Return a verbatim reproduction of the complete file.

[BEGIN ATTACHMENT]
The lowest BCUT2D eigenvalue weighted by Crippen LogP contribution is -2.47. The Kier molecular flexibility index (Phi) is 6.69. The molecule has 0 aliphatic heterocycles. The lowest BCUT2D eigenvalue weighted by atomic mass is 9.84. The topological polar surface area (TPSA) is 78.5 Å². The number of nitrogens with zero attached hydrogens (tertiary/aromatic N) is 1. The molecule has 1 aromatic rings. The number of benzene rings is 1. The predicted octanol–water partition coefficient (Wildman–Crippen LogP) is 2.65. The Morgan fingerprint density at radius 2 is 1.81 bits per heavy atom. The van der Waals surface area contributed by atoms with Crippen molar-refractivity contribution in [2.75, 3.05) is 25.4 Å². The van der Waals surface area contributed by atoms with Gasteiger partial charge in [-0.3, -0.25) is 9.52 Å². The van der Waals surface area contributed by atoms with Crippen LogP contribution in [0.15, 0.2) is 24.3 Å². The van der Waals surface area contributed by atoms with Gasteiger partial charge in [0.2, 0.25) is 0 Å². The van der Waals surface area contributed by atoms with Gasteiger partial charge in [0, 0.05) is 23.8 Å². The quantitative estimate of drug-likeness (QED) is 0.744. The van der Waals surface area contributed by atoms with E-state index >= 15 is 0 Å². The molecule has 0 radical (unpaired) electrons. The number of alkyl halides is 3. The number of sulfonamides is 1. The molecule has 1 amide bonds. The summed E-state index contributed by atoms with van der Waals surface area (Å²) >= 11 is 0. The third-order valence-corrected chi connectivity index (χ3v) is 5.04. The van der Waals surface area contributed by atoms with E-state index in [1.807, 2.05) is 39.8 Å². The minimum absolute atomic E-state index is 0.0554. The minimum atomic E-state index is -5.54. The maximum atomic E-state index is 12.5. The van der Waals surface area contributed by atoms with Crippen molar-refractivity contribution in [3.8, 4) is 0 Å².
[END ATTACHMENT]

The lowest BCUT2D eigenvalue weighted by Crippen LogP contribution is -2.47. The Kier molecular flexibility index (Phi) is 6.69. The molecule has 0 aliphatic heterocycles. The lowest BCUT2D eigenvalue weighted by atomic mass is 9.84. The topological polar surface area (TPSA) is 78.5 Å². The number of nitrogens with zero attached hydrogens (tertiary/aromatic N) is 1. The molecule has 1 aromatic rings. The number of benzene rings is 1. The predicted octanol–water partition coefficient (Wildman–Crippen LogP) is 2.65. The Morgan fingerprint density at radius 2 is 1.81 bits per heavy atom. The van der Waals surface area contributed by atoms with Crippen molar-refractivity contribution in [2.75, 3.05) is 25.4 Å². The van der Waals surface area contributed by atoms with Gasteiger partial charge in [-0.3, -0.25) is 9.52 Å². The van der Waals surface area contributed by atoms with Crippen LogP contribution in [0.15, 0.2) is 24.3 Å². The van der Waals surface area contributed by atoms with Gasteiger partial charge in [0.2, 0.25) is 0 Å². The van der Waals surface area contributed by atoms with Gasteiger partial charge in [0, 0.05) is 23.8 Å². The quantitative estimate of drug-likeness (QED) is 0.744. The van der Waals surface area contributed by atoms with E-state index >= 15 is 0 Å². The molecule has 0 radical (unpaired) electrons. The number of alkyl halides is 3. The number of sulfonamides is 1. The molecule has 1 amide bonds. The summed E-state index contributed by atoms with van der Waals surface area (Å²) >= 11 is 0. The third-order valence-corrected chi connectivity index (χ3v) is 5.04. The van der Waals surface area contributed by atoms with E-state index in [1.807, 2.05) is 39.8 Å². The minimum absolute atomic E-state index is 0.0554. The minimum atomic E-state index is -5.54. The maximum atomic E-state index is 12.5. The van der Waals surface area contributed by atoms with Crippen molar-refractivity contribution in [3.8, 4) is 0 Å².